In a commentary written in the June 2014 edition of The Chronicle of Higher Education, Mr. Peter Conn states: if a Christian college makes its faculty sign a statement of faith indicating that the professors believe in the historicity of Scripture, then that would be grounds for the school losing its academic accreditation in “respectable” society. The author also states,

Let me be clear. I have no particular objection to like-minded adherents of one or another religion banding together, calling their association a college, and charging students for the privilege of having their religious beliefs affirmed. However, I have a profound objection to legitimizing such an association through accreditation, and thereby conceding that the integrity of scholarship and teaching is merely negotiable. I also object to the expenditure of taxpayer dollars in support of religious ideology, in particular when that ideology has set itself in opposition to the findings of modern science.

The retrograde battle that religious fundamentalists are waging against science has become a melancholy fact of our contemporary cultural life. Legislators around the country conspire to find academic room for the oxymoronic charade called “creation science.”

Let me be clear. Mr. Conn’s bifurcation of accredited universities into those that are good for a “respectable society” and those that are not is nonsense. In particular, he is seriously confused about the origins and nature of modern science itself which developed and grew in the cradle of Christianity. Regardless of whether one is for or against what he calls “creation science”, or evolutionism, reductionism, materialism or whatever else, the focus of accreditation has and should be on science. Indeed, the interpretation of scientific evidence is not neutral, but depends on the scientist’s presuppositions. Here is where the difference lies between the Christian perspective and other perspectives.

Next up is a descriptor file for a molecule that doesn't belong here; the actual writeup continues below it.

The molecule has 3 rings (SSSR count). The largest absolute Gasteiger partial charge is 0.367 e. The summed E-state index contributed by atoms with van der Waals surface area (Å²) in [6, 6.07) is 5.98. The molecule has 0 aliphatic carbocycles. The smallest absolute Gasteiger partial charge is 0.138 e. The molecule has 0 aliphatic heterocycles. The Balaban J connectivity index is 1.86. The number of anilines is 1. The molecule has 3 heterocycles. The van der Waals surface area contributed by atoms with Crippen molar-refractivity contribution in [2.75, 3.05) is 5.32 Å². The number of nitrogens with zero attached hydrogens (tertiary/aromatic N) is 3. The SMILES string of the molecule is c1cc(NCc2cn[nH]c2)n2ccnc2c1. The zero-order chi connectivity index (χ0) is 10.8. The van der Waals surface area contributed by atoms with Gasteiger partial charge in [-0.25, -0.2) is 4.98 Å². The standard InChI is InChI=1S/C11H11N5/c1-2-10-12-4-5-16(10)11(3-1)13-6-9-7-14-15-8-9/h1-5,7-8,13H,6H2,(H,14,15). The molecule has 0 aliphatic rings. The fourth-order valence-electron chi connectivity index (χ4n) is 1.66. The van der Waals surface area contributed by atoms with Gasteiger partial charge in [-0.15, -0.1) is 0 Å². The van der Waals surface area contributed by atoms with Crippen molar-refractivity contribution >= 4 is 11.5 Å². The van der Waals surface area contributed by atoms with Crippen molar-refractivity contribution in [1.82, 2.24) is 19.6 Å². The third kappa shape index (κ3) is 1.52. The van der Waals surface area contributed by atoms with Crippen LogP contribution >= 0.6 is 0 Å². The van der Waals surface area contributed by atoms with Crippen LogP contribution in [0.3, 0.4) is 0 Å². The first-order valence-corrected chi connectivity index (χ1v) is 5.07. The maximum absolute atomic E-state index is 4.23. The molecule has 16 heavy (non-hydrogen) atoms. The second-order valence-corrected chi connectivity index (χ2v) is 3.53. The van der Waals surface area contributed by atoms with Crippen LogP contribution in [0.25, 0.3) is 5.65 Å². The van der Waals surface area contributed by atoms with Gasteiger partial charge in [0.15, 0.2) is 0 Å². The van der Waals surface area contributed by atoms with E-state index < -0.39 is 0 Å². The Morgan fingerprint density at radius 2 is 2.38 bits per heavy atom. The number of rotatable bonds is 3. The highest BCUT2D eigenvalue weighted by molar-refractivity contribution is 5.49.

Indeed, Mr. Conn’s critique itself is not based on science. He has simply smuggled in his philosophy along with an arbitrary moral standard to embark on an apparent crusade against Christians who simply disagree with him. Mr. Conn does not like and objects to certain interpretations of scientific evidence. This has nothing to do with the credibility of the science or the competence of the scientist who has a different point of view than Mr. Conn.

Unfortunately, Mr. Conn’s commentary simply poisons the well of an already disjointed academy. For the academy to move forward we must accept the fact that equally competent scientists will differ in their interpretations of scientific evidence. (Even scientists who adhere to Darwinian evolutionism as a metanarrative disagree with each other.)

Erecting such a hostile, artificial boundary via accreditation as he suggests is unnecessary and counterproductive. It is very easy for any academician to fall into this type of thinking when they become frustrated with the point of view of others with whom they disagree.

But the need now within the Academy is to build bridges of communication, collaboration, and mutual respect.